For this eye-opening look at the underpinnings of public education, Pope tracked five top California students through the halls and in their classrooms during eight months at a highly competitive high school. Her conclusions, based on her observations and candid revelations from the kids themselves, are certainly disconcerting, if not entirely unexpected: public education today rewards achievement not learning, a distinction both Pope and the kids she spoke with make very clear. Instead of producing kids excited about knowledge for its own sake, many of today's top schools are turning out anxious, stressed-out students too invested in grades and test scores to care about what they learn or how they learn it. Classroom chameleons, Pope calls them: good kids, recognized by teachers as among the best, who find the pressure so great they will lie, cheat, and manipulate to get ahead. A disheartening picture of a society in which test scores and grades are increasingly accepted as the barometer for educational, and personal, success. --Stephanie Zvirin


Publisher's Weekly Review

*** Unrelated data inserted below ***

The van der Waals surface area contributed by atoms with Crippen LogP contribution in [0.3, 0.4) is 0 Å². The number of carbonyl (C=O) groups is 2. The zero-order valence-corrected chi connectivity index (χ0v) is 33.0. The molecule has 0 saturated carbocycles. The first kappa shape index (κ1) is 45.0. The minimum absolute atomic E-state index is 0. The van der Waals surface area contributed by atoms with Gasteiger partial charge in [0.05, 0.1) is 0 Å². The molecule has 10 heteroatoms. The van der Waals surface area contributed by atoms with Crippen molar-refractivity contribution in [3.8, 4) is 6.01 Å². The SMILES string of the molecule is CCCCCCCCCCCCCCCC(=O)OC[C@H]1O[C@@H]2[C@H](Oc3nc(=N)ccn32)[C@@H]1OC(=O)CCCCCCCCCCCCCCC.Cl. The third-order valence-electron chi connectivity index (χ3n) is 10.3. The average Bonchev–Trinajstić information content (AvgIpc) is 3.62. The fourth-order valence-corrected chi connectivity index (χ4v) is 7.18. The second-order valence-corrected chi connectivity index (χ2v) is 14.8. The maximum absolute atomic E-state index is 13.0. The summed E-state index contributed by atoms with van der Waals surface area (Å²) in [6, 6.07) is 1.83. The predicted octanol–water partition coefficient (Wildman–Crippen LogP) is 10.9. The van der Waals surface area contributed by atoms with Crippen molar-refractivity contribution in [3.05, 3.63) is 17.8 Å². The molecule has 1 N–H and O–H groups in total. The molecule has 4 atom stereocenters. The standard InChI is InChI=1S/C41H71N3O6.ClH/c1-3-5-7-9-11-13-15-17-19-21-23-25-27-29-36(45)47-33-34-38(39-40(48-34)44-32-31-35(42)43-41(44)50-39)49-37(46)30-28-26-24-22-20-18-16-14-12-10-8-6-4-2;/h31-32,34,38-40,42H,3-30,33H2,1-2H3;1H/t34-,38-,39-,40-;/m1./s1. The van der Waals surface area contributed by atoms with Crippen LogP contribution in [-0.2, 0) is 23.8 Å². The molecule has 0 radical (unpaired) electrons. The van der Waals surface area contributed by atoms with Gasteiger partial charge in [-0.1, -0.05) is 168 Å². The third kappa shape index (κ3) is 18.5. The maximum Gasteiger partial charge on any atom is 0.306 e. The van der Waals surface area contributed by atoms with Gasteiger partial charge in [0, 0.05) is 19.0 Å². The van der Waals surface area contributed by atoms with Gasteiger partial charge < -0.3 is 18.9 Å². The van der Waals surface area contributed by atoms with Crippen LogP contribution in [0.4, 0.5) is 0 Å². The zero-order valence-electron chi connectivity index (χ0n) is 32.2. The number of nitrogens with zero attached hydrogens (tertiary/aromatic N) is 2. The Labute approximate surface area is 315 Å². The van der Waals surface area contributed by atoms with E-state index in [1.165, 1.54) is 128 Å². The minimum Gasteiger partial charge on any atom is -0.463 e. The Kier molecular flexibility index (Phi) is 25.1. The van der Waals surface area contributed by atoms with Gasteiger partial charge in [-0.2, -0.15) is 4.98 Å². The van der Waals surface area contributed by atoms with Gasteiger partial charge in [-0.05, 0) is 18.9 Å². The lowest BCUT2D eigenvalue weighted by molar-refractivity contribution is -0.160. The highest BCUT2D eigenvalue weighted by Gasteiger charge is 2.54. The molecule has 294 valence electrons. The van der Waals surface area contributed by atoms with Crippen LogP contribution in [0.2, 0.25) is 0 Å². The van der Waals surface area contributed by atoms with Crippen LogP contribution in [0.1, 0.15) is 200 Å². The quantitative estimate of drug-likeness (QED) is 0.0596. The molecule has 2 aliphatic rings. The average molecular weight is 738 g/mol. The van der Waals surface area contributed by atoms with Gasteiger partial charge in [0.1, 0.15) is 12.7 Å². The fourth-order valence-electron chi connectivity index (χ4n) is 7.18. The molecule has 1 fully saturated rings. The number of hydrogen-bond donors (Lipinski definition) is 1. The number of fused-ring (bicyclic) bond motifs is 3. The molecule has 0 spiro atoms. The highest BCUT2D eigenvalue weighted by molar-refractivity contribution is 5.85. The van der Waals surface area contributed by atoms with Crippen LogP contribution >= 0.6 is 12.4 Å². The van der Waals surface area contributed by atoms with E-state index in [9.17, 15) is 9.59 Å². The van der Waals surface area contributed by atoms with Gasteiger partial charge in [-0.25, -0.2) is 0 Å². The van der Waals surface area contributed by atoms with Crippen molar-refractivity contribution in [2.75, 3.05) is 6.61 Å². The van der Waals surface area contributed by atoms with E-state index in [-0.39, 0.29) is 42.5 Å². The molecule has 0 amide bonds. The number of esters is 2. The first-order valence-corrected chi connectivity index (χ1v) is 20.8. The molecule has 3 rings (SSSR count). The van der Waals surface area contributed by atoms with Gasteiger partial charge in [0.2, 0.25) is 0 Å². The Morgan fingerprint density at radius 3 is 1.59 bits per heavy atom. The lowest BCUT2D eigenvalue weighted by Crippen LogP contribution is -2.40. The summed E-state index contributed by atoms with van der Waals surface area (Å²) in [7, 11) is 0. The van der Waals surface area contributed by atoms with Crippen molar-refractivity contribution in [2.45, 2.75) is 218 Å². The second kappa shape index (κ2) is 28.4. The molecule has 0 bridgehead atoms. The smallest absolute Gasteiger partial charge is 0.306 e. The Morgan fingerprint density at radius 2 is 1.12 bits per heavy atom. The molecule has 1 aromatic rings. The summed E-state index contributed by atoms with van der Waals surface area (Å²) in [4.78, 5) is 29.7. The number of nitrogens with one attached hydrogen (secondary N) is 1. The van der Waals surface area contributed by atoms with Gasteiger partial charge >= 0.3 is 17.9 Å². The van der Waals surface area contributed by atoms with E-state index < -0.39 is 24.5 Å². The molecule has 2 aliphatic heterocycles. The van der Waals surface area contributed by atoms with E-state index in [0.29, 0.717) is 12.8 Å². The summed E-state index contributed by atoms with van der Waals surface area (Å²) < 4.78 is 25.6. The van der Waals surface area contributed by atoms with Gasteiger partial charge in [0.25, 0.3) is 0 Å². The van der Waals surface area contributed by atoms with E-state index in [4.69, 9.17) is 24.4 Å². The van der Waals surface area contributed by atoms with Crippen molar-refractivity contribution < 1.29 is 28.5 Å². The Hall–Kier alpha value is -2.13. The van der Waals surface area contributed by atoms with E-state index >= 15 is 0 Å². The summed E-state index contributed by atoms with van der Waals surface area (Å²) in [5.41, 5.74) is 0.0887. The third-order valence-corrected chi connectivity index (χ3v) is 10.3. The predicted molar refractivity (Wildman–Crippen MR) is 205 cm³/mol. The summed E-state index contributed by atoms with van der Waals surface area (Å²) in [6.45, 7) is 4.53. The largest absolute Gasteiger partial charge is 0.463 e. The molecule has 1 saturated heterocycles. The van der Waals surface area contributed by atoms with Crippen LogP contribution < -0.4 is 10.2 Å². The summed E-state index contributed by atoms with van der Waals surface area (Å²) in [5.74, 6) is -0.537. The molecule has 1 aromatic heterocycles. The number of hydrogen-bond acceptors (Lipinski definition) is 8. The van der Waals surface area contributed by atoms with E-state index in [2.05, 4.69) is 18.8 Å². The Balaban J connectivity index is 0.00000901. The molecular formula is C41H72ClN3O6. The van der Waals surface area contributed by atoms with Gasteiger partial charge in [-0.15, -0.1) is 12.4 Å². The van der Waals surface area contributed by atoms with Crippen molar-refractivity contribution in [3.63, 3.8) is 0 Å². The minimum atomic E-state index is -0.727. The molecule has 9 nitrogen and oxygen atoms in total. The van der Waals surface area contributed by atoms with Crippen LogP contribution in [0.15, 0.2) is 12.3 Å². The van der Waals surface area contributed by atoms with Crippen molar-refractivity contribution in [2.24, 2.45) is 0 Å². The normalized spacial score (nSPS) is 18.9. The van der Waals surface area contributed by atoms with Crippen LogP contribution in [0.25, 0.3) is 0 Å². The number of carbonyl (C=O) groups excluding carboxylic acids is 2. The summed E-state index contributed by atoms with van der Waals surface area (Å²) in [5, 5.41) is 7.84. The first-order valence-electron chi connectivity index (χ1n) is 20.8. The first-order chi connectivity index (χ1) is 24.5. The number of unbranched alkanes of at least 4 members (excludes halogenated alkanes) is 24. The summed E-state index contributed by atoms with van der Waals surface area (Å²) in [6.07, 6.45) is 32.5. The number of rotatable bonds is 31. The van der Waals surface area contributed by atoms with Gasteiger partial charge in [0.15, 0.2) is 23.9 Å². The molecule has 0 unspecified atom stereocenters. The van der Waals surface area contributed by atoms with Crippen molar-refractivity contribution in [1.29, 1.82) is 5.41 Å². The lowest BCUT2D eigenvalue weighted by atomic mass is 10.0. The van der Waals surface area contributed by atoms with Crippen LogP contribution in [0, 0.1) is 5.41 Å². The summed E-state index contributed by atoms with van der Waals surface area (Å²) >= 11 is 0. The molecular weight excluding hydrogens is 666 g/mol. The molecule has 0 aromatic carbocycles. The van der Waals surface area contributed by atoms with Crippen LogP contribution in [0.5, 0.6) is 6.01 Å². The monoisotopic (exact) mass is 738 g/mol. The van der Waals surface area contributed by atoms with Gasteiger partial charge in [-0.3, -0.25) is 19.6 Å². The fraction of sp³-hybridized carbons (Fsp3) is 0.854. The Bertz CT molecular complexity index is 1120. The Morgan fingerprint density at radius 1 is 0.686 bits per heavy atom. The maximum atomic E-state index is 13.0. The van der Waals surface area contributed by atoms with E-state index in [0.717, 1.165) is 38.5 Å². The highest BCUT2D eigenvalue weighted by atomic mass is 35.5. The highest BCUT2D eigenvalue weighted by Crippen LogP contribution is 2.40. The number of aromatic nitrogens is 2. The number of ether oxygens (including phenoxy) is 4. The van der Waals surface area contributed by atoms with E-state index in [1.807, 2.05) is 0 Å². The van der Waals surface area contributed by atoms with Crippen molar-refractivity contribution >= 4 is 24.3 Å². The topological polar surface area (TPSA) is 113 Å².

By and large, the recent focus on American education has been on the shortcomings of our worst schools. Pope, a lecturer at the Stanford University School of Education, zeroes in on a well-regarded California public high school and explores "the educational experience" from the students' points of view. Her year-long shadowing of five intelligent, motivated students from diverse backgrounds raises the troubling proposition that even our best schools may be misserving our best students, and reveals the ambiguous nature of our successes. Devoting a detailed chapter to the school lives of each student, Pope asks two important questions: "What exactly is being learned in high schools like Faircrest? And at what costs?" The answers are dismaying. Students learn that getting A's is of supreme importance, and that it is sometimes more advantageous to be "system savvy" than it is to actually learn the material. Still, Pope's five subjects work hard at grueling routines, sacrificing sleep and social lives to the desire to succeed. The costs of their achievements, she suggests, are "severe anxiety or breakdowns," "persistent health or sleep problems" and ethical compromise in the conflict between these students' ideals and values and the grade-grubbing, self-serving alliances with adult advocates and (usually subtle) cheating they deem necessary to success. A scholarly study presented with great clarity and enlivened by vignettes of student life, this work provides a fresh perspective on the state of American education, and yet another reason to press for systematic reform. (Oct.) (c) Copyright PWxyz, LLC. All rights reserved